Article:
During the last two decades a steady increase in the annual number of patients with spinal fractures related to AS was found in Sweden. Although it has been suggested that through better medical treatment of AS the risk of suffering an unstable fracture should be reduced, this has not been found in this analysis of this registry data. The data from the SNHDR does not allow similar conclusions as a recently published study in 758 patients with AS by Vosse et al.  presenting reduced fracture risk if the patients were receiving medical therapy (OR 0.65). Swedish healthcare resource utilisation in patients with AS did not differ from other developed countries with 6–7 physician visits annually, thus improved medical therapy according to international guidelines should be expected during the last decades . Thus either the effect of medical therapy has not reached epidemiological significance, yet, or other underlying factors have to be put into consideration.
The first and possibly most obvious explanation would be an observational error, meaning a systematic bias during data collection. A recently published review on the SNHDR found high validity especially for surgical diagnoses . Validation of the SNHDR using national quality registries demonstrated that impressive 94% of all knee arthroplasty cases, 93% of all hip arthroplasty cases, and 95% of all hip fracture cases were correctly identified within the SNHDR. Similar numbers can be assumed for other orthopaedic diagnoses as vertebral fractures and AS. Furthermore in Sweden full reimbursement for treatment requires registration of codes for diagnosis and treatment in the National Hospital Discharge Registry. Therefore it can be assumed that coding errors are minimal.
A second possible reason for increased numbers of spinal fractures related to AS is an improved survival of patients suffering from unstable vertebral fractures. The metaanalysis of Westerveld et al.  found an overall mortality of 17.7% within the first three months after a vertebral fracture in AS, being 6.4% in the operatively treated and 11.3% in the non-operatively treated subgroup (n.s.). A recently published survival study by Schoenfeld et al.  found an increased mortality in patients with ankylosing spondylitis compared to controls even at time points up to 2 years after fracture. Optimised acute treatment during the last decades may have led to improved survival directly after injury, leading to more hospital admissions being registered in the National Hospital Discharge Registry. Unfortunately there is no data in the SNHDR on the mortality during the immediate post-injury phase.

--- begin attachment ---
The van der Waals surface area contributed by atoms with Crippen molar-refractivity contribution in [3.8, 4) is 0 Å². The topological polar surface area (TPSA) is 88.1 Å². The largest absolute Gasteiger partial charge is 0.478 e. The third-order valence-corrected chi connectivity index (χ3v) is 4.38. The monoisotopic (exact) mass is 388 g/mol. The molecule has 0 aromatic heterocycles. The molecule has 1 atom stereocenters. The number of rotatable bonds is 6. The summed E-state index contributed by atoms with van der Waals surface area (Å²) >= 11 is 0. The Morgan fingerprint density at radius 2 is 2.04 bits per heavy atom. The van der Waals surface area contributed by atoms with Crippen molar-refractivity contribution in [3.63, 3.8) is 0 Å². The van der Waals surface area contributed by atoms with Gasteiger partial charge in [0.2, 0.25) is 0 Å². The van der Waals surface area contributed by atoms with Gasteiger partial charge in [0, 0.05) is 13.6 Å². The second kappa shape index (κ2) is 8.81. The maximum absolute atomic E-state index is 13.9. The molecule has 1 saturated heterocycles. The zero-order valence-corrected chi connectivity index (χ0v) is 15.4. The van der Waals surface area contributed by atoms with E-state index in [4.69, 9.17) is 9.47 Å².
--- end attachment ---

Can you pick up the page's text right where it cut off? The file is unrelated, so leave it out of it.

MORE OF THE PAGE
A further explanation for the increase of spinal fractures in AS is an increasing level of activity with a reduced safety profile and greater risk for injuries. Multiple medical treatment strategies as well as physiotherapy interventions have been found to improve function and reduce stiffness in AS [8, 9]. It can be assumed that a new generation of patients with AS appeared during the last decades, being early under medical treatment and receiving optimised physiotherapy. These patients very likely have a quality of life similar to healthy individuals and experience ankylosis much later in life and at a much lower degree of kyphosis . Unfortunately once the biomechanical flexibility of the spine is declining, these still very active patients are prone to injuries, possibly leading to a greater number of spinal fractures .
Beyond that it is possible that patients with AS have nowadays a prolonged life span due to improved therapy. This would cause an increasing population of patients with AS due to reduced mortality. This hypothesis is supported by the finding that the number of registered patients with AS increased during the observed years (r = 0.67) (Table 1).
Finally, improved diagnostics identify earlier and more accurately AS. In the National Hospital Discharge Registry a relatively unchanged annual number of spinal fractures related to ankylosing spondylitis was seen until 2000. From 2001 onward a significant linear increase was found, suggesting either a greater spread of the disease, or - rather more likely – improved diagnosis of AS. The greater implementation of the New York-criteria for diagnosis of AS allowed a more standardised and homogenous identification of the disease . Possibly a certain number of patients with AS and vertebral fractures did not enter the study because the disease was not identified, yet.
The observed increase in total numbers of vertebral fractures in all regions of the spine is accompanied by a relative decline in cervical and lumbar fractures in favour of thoracic fractures (Table 1, Figure 1). In the last years there has been a positive trend towards the use of computed tomography instead of conventional radiographs especially in patients with AS . A decreased number of missed fractures could explain the relative increase in thoracic fractures, which can be hard to visualise on plain radiographs. Other possible explanations as a change in trauma patterns, and reduced ankylosis of cervical and lumbar spine are only hypothetical and lack any supporting evidence.
With regard to activity recommendations there exist diverging opinions on restrictions, but most authors agree that following general safety precautions are valid [17, 19, 20]: 1. The excessive use of alcohol should be avoided. 2. Contact sports (i.e. rugby, martial arts, ice hockey) should be avoided. 3. High impact sports (i.e. tennis, soccer) are not recommended during an acute inflammatory phase and in protracted stages of the disease. 4. Seat belts and car seat headrests should be used at all times while driving. Due to the increasing ankylosis and secondary osteoporosis restrictions for physical activity weigh stronger the older the patient is, and the longer he is suffering from AS.